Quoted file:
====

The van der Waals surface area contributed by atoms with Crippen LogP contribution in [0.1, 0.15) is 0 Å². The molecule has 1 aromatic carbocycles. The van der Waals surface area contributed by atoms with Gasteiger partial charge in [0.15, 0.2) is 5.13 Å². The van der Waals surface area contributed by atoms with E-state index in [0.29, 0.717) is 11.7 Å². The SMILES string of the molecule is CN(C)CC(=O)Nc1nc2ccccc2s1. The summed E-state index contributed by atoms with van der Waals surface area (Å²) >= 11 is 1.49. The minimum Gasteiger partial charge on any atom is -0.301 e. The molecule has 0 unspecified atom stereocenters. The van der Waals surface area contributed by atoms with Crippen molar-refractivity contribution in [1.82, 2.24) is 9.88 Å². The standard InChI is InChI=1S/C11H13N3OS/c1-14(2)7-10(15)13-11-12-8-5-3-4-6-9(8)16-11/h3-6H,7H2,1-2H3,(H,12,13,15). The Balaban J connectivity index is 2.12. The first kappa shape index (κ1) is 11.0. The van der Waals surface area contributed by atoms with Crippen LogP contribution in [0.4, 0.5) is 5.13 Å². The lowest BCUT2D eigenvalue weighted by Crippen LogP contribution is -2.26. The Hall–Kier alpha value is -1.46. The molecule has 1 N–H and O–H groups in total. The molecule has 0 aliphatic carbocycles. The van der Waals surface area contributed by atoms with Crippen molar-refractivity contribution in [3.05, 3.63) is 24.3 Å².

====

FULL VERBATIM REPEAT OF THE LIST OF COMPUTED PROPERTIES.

The van der Waals surface area contributed by atoms with Crippen LogP contribution in [0.1, 0.15) is 0 Å². The molecule has 1 aromatic carbocycles. The van der Waals surface area contributed by atoms with Gasteiger partial charge in [0.15, 0.2) is 5.13 Å². The van der Waals surface area contributed by atoms with E-state index in [0.29, 0.717) is 11.7 Å². The SMILES string of the molecule is CN(C)CC(=O)Nc1nc2ccccc2s1. The summed E-state index contributed by atoms with van der Waals surface area (Å²) >= 11 is 1.49. The minimum Gasteiger partial charge on any atom is -0.301 e. The molecule has 0 unspecified atom stereocenters. The van der Waals surface area contributed by atoms with Crippen molar-refractivity contribution in [1.82, 2.24) is 9.88 Å². The standard InChI is InChI=1S/C11H13N3OS/c1-14(2)7-10(15)13-11-12-8-5-3-4-6-9(8)16-11/h3-6H,7H2,1-2H3,(H,12,13,15). The Balaban J connectivity index is 2.12. The first kappa shape index (κ1) is 11.0. The van der Waals surface area contributed by atoms with Crippen LogP contribution in [0.4, 0.5) is 5.13 Å². The lowest BCUT2D eigenvalue weighted by Crippen LogP contribution is -2.26. The Hall–Kier alpha value is -1.46. The molecule has 1 N–H and O–H groups in total. The molecule has 0 aliphatic carbocycles. The van der Waals surface area contributed by atoms with Crippen molar-refractivity contribution in [3.05, 3.63) is 24.3 Å².